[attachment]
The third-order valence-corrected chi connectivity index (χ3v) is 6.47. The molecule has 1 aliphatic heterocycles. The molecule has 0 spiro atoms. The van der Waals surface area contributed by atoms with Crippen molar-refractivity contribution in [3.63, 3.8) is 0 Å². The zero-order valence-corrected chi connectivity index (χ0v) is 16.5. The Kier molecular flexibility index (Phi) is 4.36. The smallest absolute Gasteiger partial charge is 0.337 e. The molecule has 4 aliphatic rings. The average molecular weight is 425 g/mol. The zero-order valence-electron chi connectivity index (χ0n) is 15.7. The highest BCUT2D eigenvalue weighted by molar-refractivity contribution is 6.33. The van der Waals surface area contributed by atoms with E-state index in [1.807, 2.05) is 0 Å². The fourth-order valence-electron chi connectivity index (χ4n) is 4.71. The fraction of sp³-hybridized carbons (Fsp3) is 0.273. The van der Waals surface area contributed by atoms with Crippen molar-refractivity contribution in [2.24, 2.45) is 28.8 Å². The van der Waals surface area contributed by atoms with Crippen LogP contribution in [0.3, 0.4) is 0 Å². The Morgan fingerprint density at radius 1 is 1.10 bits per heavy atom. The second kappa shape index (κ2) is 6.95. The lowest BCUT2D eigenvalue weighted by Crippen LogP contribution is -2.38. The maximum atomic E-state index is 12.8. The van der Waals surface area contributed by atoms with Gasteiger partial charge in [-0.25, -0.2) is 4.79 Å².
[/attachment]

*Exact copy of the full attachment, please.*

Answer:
The third-order valence-corrected chi connectivity index (χ3v) is 6.47. The molecule has 1 aliphatic heterocycles. The molecule has 0 spiro atoms. The van der Waals surface area contributed by atoms with Crippen molar-refractivity contribution in [3.63, 3.8) is 0 Å². The zero-order valence-corrected chi connectivity index (χ0v) is 16.5. The Kier molecular flexibility index (Phi) is 4.36. The smallest absolute Gasteiger partial charge is 0.337 e. The molecule has 4 aliphatic rings. The average molecular weight is 425 g/mol. The zero-order valence-electron chi connectivity index (χ0n) is 15.7. The highest BCUT2D eigenvalue weighted by molar-refractivity contribution is 6.33. The van der Waals surface area contributed by atoms with E-state index in [1.807, 2.05) is 0 Å². The fourth-order valence-electron chi connectivity index (χ4n) is 4.71. The fraction of sp³-hybridized carbons (Fsp3) is 0.273. The van der Waals surface area contributed by atoms with Crippen molar-refractivity contribution in [2.24, 2.45) is 28.8 Å². The van der Waals surface area contributed by atoms with Crippen LogP contribution in [0.3, 0.4) is 0 Å². The Morgan fingerprint density at radius 1 is 1.10 bits per heavy atom. The second kappa shape index (κ2) is 6.95. The lowest BCUT2D eigenvalue weighted by Crippen LogP contribution is -2.38. The maximum atomic E-state index is 12.8. The van der Waals surface area contributed by atoms with Gasteiger partial charge in [-0.25, -0.2) is 4.79 Å².